It looks like dog to me. Everything points toward dog.

Regarding the missing carcasses: We've had that, too. The owners of the dogs must have taken them away. Once they started to rot and smell we found some but all the obvious ones were missing. We lost 18 chooks in one attack and had a dozen or so injured. It was very brazen of the owners to collect them.

No human rips bits of skin out. In our case we were able to see teeth marks in some of the injured chooks. The size of the jaw of the dog(s) was not much bigger than a tom cat's jaw.

Dog and ferret/stoat are the only perpetrators who kill everything they can get. Ferret kills have only got a bite wound in the neck area. Dogs grab what they can get, usually it's the tail or the back.

We've had 4 dog attacks over the years and in one case we saw it happen. There was nothing we could do as the dogs attacked hubby when he tried to chase them away with a spade. We called the police and they arrived within minutes. The dogs were still in a killing frenzy and tried to attack the policemen. They got their taser and fired it but missed. The dogs sensed that there was a weapon and jumped over a 6 foot fence with 4 people witnessing it. There were no chicken survivors :cry:

Animal control got involved and we were told that these dogs had left their property during the night without their owner's knowledge many times and had killed rabbits and other livestock during the nights. As we couldn't prove it was these particular dogs no action was taken but they spent the rest of their lives on a chain.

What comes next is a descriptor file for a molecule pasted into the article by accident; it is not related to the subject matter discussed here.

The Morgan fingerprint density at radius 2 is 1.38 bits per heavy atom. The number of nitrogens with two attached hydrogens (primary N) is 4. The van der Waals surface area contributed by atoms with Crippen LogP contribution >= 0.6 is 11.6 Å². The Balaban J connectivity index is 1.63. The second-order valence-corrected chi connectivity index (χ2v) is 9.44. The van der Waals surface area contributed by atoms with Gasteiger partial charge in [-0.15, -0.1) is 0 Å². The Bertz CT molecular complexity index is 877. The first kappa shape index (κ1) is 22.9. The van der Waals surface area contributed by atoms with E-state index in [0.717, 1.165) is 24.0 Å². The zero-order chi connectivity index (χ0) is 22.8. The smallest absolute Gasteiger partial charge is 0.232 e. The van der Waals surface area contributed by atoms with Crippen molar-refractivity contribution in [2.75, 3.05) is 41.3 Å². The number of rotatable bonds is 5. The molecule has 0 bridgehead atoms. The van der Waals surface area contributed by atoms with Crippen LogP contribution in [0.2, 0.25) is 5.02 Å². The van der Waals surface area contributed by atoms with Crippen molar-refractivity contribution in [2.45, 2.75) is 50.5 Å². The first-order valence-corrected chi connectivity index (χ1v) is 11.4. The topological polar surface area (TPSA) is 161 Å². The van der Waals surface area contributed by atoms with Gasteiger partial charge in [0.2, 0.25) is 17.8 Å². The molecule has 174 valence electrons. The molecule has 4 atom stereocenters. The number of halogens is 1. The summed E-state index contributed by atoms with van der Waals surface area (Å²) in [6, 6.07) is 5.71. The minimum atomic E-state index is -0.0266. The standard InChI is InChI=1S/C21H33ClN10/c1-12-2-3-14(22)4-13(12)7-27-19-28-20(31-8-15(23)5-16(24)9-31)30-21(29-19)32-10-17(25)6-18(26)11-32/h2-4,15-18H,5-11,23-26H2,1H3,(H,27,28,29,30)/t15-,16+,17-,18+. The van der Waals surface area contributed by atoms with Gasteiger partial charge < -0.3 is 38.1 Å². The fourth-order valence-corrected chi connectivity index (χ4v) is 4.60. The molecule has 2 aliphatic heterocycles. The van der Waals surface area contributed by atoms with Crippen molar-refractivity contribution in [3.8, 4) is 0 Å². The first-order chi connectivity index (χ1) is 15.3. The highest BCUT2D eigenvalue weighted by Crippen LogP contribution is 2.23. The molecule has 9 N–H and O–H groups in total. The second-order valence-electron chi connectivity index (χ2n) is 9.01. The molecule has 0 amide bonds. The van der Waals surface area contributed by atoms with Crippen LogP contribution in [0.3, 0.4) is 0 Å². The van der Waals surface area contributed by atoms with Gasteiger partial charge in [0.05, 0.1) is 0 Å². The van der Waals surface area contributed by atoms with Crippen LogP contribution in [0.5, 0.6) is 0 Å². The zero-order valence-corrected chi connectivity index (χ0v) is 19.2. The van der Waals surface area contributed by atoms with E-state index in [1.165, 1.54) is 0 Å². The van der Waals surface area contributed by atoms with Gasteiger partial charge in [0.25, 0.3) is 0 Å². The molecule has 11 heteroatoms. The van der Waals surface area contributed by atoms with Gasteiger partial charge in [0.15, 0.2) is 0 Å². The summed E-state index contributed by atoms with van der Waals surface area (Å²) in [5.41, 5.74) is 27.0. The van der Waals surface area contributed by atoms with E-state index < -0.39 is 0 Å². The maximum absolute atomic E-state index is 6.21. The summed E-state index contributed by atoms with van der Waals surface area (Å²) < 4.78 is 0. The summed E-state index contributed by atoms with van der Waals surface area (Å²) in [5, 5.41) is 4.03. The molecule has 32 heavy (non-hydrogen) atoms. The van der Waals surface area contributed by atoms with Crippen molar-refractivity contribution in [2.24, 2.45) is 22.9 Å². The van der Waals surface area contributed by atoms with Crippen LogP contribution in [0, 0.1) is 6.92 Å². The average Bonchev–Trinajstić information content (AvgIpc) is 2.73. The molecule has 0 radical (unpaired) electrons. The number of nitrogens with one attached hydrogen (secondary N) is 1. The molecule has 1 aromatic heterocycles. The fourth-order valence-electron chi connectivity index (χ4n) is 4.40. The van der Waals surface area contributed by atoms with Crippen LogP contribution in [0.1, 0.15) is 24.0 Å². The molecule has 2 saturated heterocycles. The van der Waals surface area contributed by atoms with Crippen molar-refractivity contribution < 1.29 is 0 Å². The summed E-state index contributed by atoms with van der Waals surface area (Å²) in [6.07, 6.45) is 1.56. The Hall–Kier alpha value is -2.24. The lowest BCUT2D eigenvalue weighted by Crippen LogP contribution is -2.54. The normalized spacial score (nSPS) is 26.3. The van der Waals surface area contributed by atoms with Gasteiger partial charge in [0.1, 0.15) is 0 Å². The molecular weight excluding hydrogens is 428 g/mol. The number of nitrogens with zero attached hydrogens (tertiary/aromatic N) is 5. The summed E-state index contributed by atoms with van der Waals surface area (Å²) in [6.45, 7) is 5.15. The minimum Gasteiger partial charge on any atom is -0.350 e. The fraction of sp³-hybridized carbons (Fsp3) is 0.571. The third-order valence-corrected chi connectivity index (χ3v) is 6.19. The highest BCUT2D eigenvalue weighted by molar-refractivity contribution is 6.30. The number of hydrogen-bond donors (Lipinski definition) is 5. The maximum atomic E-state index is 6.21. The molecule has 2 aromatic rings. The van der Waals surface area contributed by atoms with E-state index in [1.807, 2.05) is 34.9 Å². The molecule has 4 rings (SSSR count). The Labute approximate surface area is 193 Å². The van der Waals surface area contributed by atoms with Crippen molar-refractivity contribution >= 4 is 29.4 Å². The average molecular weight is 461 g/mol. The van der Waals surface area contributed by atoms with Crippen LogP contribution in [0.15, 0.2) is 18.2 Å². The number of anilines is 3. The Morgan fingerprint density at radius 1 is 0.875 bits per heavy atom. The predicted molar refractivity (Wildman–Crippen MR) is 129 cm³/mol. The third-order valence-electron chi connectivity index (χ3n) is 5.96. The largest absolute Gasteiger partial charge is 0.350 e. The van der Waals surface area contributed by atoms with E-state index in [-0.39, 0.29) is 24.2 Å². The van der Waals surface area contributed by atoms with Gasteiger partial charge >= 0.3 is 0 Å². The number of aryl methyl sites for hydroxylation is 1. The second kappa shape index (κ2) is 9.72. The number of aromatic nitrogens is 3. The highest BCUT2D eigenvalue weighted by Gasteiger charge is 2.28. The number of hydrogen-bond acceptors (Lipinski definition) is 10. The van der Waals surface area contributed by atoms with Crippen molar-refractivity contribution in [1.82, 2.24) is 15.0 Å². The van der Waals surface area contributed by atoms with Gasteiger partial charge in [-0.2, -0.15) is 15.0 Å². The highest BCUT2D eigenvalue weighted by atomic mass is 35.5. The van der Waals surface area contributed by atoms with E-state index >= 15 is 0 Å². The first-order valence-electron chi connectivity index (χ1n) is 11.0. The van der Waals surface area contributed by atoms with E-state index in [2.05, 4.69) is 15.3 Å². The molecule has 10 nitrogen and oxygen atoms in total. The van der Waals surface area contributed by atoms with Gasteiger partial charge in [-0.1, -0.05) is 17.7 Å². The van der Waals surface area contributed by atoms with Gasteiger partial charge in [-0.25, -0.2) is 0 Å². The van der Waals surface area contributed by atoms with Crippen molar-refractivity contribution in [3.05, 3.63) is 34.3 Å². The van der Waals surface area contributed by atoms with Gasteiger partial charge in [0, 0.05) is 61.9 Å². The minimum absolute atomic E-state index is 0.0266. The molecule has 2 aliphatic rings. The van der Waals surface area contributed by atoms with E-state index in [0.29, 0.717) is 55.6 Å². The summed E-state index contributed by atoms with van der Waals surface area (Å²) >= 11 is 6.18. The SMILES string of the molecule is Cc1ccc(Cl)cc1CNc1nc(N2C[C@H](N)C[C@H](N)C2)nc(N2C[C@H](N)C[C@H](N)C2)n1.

Eae - I'm sure your Barred Rock will be ok. Chickens heal very well and you won't even notice the scar.

Wolga - the only human involvement I could imagine would be a human with a dog who was trained to catch and bring prey so they might have used the dog to catch the birds alive. But this doesn't make sense to me. If I wanted to steal eae's chooks I'd sneak up at night and just take them off the perch, put them into a big sack and leave. Very few feathers would be lying around and I doubt a single chook would have left the coop before being put into the sack.

And no - I'm not planning to steal anyone's chooks - I've got too many myself already :shock:

Re: Sad

PostPosted: Tue Jun 21, 2016 1:32 pm
by wolga
We will probably never know what exactly happened that day. But I would be worried that it might happen again.
Maybe go for a light breed like Leghorns when you're restocking. They are a lot faster than heavy breeds and fly
very well. We had 2 schnauzers from our neighbour chasing our chickens last year and all of them flew into the trees
for safety. I was glad that I never clip the wings of my birds.
Eae I'm not sure but I might be organising the sale birds at this years show. So just come early and look for me and hopefully
I can give you some advice on your intended purchase. ;)

Re: Sad

PostPosted: Mon Jun 27, 2016 10:52 am
by Kracka
that's awful
my vote would be dogs - and they can be very quiet - you'd think they'd bark with excitement, but I've known the result from when they didn't make a noise - they also enjoy the chase/killing and don't necessarily sit down to actually do anything with what they kill - so they wipe out all they can catch and then when the 'fun' is over, go home